> 
> 
> String.prototype.charAt / String.prototype.unicodeCharAt
> -----------------------
> 
> The existing charAt does not handle UTF16 surrogate pairs.
> 
> For consistency with the above, there could be a method 'unicodeCharAt'
> which returns the 1- or 2-char string corresponding to the 'codePointAt'
> value and empty-string for out-of-bounds or a well-paired trail surrogate.
> Note that an array of such strings could be joined to form the original string.
> 
> What to return for a bad surrogate?  Null?  Undefined?
> 
> 
> String.fromCodePoint
> --------------------
> 
> The current definition of fromCodePoint does not convert a sequence produced
> by codePointAt back to the original string.
> 
> This is really due to codePointAt returning a trail surrogate value after a well-
> formed pair (which were just converted to a single codepoint).
> 
> If codePointAt is changed to return Undefined for a good trail surrogate then
> fromCodePoint should simply ignore Undefined arguments.  Currently I think it
> throws RangeError (or maybe converts Undefined values to NUL chars?).
> 
> 
> String.fromCharCode / String.fromCodeUnit
> -------------------
> 
> The existing fromCharCode converts undefined,null,NaN,Infinity values into
> NUL chars (U+0000), and maps other naughty values into valid chars.
> 
> For consistency, there could be a function 'fromCodeUnit' which behaves like
> (and is named like) fromCodePoint; i.e. throws RangeError for naughty values.
> This function should also have arity = 0 like fromCodePoint.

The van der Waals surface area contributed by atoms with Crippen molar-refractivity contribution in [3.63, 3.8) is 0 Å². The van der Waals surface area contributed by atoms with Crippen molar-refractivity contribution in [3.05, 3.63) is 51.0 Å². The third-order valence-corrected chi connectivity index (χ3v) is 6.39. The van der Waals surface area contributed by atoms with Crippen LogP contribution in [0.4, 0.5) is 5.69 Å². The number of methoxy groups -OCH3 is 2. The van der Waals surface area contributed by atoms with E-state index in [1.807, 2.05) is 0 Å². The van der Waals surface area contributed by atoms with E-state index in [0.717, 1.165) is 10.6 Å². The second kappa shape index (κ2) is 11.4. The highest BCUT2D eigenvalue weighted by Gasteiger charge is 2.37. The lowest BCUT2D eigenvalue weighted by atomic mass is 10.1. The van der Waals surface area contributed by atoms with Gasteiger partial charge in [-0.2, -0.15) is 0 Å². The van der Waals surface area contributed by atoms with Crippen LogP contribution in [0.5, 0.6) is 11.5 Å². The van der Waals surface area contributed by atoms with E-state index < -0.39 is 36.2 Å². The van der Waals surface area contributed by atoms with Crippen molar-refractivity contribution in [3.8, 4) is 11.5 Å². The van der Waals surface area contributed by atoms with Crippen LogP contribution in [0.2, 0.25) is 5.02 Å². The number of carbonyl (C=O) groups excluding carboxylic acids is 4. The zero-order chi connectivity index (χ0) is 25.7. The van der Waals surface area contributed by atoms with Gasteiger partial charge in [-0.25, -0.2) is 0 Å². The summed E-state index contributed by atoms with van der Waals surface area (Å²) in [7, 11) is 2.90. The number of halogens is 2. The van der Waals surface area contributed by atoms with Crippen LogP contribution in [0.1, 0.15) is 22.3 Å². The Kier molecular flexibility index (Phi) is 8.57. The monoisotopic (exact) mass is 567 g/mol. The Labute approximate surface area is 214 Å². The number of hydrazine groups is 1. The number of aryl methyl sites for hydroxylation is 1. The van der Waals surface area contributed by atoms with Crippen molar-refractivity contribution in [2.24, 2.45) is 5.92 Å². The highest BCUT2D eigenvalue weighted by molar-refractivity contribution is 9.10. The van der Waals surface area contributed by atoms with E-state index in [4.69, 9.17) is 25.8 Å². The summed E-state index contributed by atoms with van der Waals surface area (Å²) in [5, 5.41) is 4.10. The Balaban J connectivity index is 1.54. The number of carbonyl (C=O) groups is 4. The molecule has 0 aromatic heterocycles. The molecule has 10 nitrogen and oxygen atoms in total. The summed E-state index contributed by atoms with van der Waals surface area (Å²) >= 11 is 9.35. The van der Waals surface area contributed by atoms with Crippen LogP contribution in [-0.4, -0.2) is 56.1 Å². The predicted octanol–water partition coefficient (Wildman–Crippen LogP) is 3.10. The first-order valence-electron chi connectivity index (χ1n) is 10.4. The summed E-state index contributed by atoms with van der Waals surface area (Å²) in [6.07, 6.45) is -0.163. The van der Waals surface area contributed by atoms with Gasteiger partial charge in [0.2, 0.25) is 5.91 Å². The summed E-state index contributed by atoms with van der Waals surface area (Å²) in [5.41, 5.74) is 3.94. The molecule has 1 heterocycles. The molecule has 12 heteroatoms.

> 
> If fromCodePoint is changed to ignore Undefined arguments then so should
> fromCodeUnit.
> 
> 
> String.isWellFormed
> -------------------
> 
> To enable a user easily to detect a well-/ill-formed string how about a friendly
> predicate:
>    String.isWellFormed( str )
> 
> Without this, the following regexp should test a string for well-formedness (no
> warranty implied):
>    /^(?:[\uD800-\uDBFF][\uDC00-\uDFFF]|[\u0000-\uD7FF\uE000-\uFFFF])*$/
> 
> 
> String.prototype.repair
> -----------------------
> 
> Following on from isWellFormed, what is the user to do with an ill-formed
> string?  Here is one suggestion: a 'repair' method which replaces improper
> surrogates with something (like the Unicode replacement character U+FFFD).
> (Alternatively, the user may want to give up and throw an Error, see next.)
> 
> [Here is a possible implementation which UTF16 experts could shim in....
> 
>     var re_badsurrogate =
> /[\uD800-\uDBFF](?![\uDC00-\uDFFF])|([^\uD800-\uDBFF])[\uDC00-
> \uDFFF]|^[\uDC00-\uDFFF]/g;
> 
>     String.prototype.repair = function (replacer)
>     {
>         if (arguments.length == 0)  replacer = "\uFFFD";
> 
>         return this.replace( re_badsurrogate, "$1"+replacer );
>     };
> 
> ]
> 
> 
> StringError (& URI functions)
> -----------
> 
> The existing encodeURI & encodeURIComponent throw URIError if given an ill-
> formed string.  (The URI decode function similar both for ill-formed strings and
> improper use of percent-coding.)
> 
> A new Error, called StringError, could be thrown by URI functions and user
> functions which reject an ill-formed string *because* it is ill-formed, (rather
> than trying to repair it).
> 
> To avoid changing the existing URI functions, versions using StringError could
> be moved from global namespace to a "URI" namespace (ala "JSON"):
>   URI.encodeComponent, ...
> This seems quite neat, and declutters the global namespace too.
> 
> 



More information about the es-discuss mailing list